Israel Warns Against Recognition Of Independent Palestine

  • by Mel Frykberg (ramallah)
  • Inter Press Service

The warning is in response to what the Israeli government perceives as attempts by critics, local and international, to 'de-legitimise' the Jewish state.

Over the last few months a growing number of Latin American countries have granted recognition to an independent Palestinian state. These include Brazil, Uruguay, Argentina, Bolivia, Ecuador, Chile and Guyana. Paraguay and Peru are likely to follow suit in the near future while Venezuela recognised Palestine as an independent state in the mid-2000s.

Norway upgraded the Palestinian representative's office in Oslo from a 'general delegation' to a 'diplomatic delegation'. And over the past four months, several countries, including none other than the U.S. -- followed by other Israeli-friendly states such as France, Spain, and Portugal -- upgraded the Palestinian representations.

Another one hundred or so other countries -- most of them developing nations -- had recognised 'Palestine' after Yasser Arafat unilaterally declared 'independence' in 1988.

Other states, mostly from the former Eastern Bloc, recognised Palestinian statehood in the wake of the 1993 Oslo peace accords.

The diplomatic tide, which originated in Latin America, could pick up steam in Africa and Asia. A tell tale sign was when the University of Johannesburg in South Africa decided last week to cease cooperation with Israel's Ben Gurion University and to boycott other Israeli universities.

The former apartheid regime in South Africa used to be one of Israel's closest allies. Military, political and economic cooperation between the two ostracised members of the international community was extremely close.

Israel helped train South African security forces, renowned for their brutality, and helped the apartheid state with its nuclear programme -- since disbanded by the post-apartheid democratic government. In return, South Africa is believed to have supplied the Israelis with uranium for their own nuclear programme.

Israel's outrage at international criticism peaked after Mahmoud Abbas, or Abu Mazen as he is better known, the president of the Palestinian Aithority (PA) stated on Thursday that the Palestinians remain frozen.

Last week Israel informed 15 members of the United Nations Security Council, and major EU (European Union) countries, that if the Palestinian Authority persisted in its efforts to gain recognition as a state within the 1967 borders, Israel would respond with a series of unilateral measures.

Also last week, the Israeli foreign ministry sent a classified cable to more than 30 Israeli embassies abroad ordering them to lodge diplomatic protests at the highest possible level in response to Palestinian efforts for international recognition of statehood at the U.N. General Assembly session in September.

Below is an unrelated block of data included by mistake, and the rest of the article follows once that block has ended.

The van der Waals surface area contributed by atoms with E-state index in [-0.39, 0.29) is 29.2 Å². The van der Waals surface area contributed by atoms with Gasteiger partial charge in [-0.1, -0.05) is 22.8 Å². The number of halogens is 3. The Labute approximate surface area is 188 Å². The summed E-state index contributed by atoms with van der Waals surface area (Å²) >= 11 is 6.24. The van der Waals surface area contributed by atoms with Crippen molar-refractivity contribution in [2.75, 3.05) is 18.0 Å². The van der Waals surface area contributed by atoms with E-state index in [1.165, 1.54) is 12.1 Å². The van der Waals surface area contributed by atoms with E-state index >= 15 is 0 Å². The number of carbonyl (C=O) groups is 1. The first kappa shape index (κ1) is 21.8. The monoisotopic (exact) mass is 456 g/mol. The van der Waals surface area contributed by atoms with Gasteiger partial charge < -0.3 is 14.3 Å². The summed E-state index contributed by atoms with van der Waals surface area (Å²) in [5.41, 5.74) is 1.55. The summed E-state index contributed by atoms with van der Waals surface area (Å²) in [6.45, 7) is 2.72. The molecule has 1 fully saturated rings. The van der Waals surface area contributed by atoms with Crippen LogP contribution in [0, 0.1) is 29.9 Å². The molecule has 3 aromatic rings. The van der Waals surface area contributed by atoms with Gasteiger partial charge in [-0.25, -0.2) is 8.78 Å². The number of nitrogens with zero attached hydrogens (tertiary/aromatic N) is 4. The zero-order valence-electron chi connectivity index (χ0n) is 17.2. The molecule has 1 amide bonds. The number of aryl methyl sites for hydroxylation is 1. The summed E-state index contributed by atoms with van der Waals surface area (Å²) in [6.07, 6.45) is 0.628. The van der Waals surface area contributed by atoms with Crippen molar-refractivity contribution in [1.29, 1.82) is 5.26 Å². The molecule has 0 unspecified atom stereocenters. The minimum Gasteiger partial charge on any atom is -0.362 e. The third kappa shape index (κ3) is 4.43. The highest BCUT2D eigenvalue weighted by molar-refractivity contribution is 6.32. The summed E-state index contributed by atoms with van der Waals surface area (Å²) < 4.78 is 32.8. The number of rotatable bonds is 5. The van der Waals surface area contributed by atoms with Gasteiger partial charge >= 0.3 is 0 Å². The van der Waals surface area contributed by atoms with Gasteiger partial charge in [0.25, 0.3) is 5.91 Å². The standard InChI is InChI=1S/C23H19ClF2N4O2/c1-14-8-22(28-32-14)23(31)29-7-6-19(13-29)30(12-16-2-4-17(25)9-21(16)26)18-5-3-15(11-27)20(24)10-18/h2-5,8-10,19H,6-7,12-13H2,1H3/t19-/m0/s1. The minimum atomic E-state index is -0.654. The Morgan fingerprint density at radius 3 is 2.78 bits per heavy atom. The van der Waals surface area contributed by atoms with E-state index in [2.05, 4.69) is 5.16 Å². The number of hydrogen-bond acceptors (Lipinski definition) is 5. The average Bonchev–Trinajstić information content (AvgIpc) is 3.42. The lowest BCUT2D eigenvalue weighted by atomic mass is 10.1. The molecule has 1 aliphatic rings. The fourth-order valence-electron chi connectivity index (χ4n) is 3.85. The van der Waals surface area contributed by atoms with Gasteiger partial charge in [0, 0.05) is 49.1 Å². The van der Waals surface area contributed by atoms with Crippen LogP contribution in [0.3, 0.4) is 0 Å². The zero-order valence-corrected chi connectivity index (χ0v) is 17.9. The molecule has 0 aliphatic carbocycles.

Last September, U.S. President Barack Obama told the General Assembly that he wished to see a Palestinian state become a member of the U.N. within a year. Israel and the Palestinians also agreed that the talks they began last Sep. 2 in Washington would last for about a year.

Palestinian Prime Minister Salam Fayyad stated that his efforts to establish state building institutions would be completed by September.

What exactly the Israeli government has in mind in regard to the 'unilateral actions' it is threatening is not known. But these could involve the annexation of major Israeli settlement blocs illegally built in the occupied Palestinian West Bank.

More bad news for Israel followed on Wednesday when U.N. Secretary General Ban Ki-moon called on Israel to halt settlement building in the West Bank and put a stop to all forms of violence and incitement.

Speaking in Uruguay at the U.N. Latin American and Caribbean Meeting in support of Middle East peace Ban said it was a 'crucial time' for the Israeli-Palestinian peace process.

'Time is of the essence in realising the two-State solution,' Ban said. 'The occupation that started in 1967 is morally and politically unsustainable, and must end. The Palestinians have a legitimate right to the establishment of an independent and viable State of their own.'

But Dr Samir Awad from Birzeit Universitiy, near Ramallah, believes the Israelis care a lot more about establishing facts on the ground and a lot less for international opinion.

'The Israelis, contrary to their claims of saying they support the creation of an independent Palestinian state, have decided, albeit off the record, that the establishment of a Palestinian state is not in their interest,' Awad told IPS.

'For international consumption and to keep up appearances they will keep the charade of supporting a two-state solution up so as not to appear the peace spoilers.

'But actually they care more about establishing facts on the ground vis a vis the settlements and to hell with international opinion. Building more settlements and preventing a contiguous and viable Palestinian state concerns them far more than global approval.'

© Inter Press Service (2011) — All Rights ReservedOriginal source: Inter Press Service